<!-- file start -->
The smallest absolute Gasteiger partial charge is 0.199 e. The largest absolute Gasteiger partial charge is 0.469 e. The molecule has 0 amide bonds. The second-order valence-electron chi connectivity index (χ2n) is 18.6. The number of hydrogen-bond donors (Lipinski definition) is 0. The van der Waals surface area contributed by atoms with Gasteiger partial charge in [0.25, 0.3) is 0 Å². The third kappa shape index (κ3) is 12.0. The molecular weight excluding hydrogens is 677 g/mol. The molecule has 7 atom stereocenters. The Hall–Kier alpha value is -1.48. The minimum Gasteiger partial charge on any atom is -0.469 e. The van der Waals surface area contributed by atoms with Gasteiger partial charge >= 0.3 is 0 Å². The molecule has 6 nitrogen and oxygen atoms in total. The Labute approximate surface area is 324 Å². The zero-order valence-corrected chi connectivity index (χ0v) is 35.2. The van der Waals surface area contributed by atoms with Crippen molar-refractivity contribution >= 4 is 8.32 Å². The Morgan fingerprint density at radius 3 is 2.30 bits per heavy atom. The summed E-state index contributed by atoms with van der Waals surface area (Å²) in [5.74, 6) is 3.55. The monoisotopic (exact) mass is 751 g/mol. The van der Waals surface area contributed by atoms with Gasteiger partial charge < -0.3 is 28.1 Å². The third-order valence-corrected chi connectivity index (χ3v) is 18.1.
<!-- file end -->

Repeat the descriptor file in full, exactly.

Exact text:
The smallest absolute Gasteiger partial charge is 0.199 e. The largest absolute Gasteiger partial charge is 0.469 e. The molecule has 0 amide bonds. The second-order valence-electron chi connectivity index (χ2n) is 18.6. The number of hydrogen-bond donors (Lipinski definition) is 0. The van der Waals surface area contributed by atoms with Gasteiger partial charge in [0.25, 0.3) is 0 Å². The third kappa shape index (κ3) is 12.0. The molecular weight excluding hydrogens is 677 g/mol. The molecule has 7 atom stereocenters. The Hall–Kier alpha value is -1.48. The minimum Gasteiger partial charge on any atom is -0.469 e. The van der Waals surface area contributed by atoms with Gasteiger partial charge >= 0.3 is 0 Å². The molecule has 6 nitrogen and oxygen atoms in total. The Labute approximate surface area is 324 Å². The zero-order valence-corrected chi connectivity index (χ0v) is 35.2. The van der Waals surface area contributed by atoms with Crippen molar-refractivity contribution >= 4 is 8.32 Å². The Morgan fingerprint density at radius 3 is 2.30 bits per heavy atom. The summed E-state index contributed by atoms with van der Waals surface area (Å²) in [5.74, 6) is 3.55. The monoisotopic (exact) mass is 751 g/mol. The van der Waals surface area contributed by atoms with Gasteiger partial charge < -0.3 is 28.1 Å². The third-order valence-corrected chi connectivity index (χ3v) is 18.1.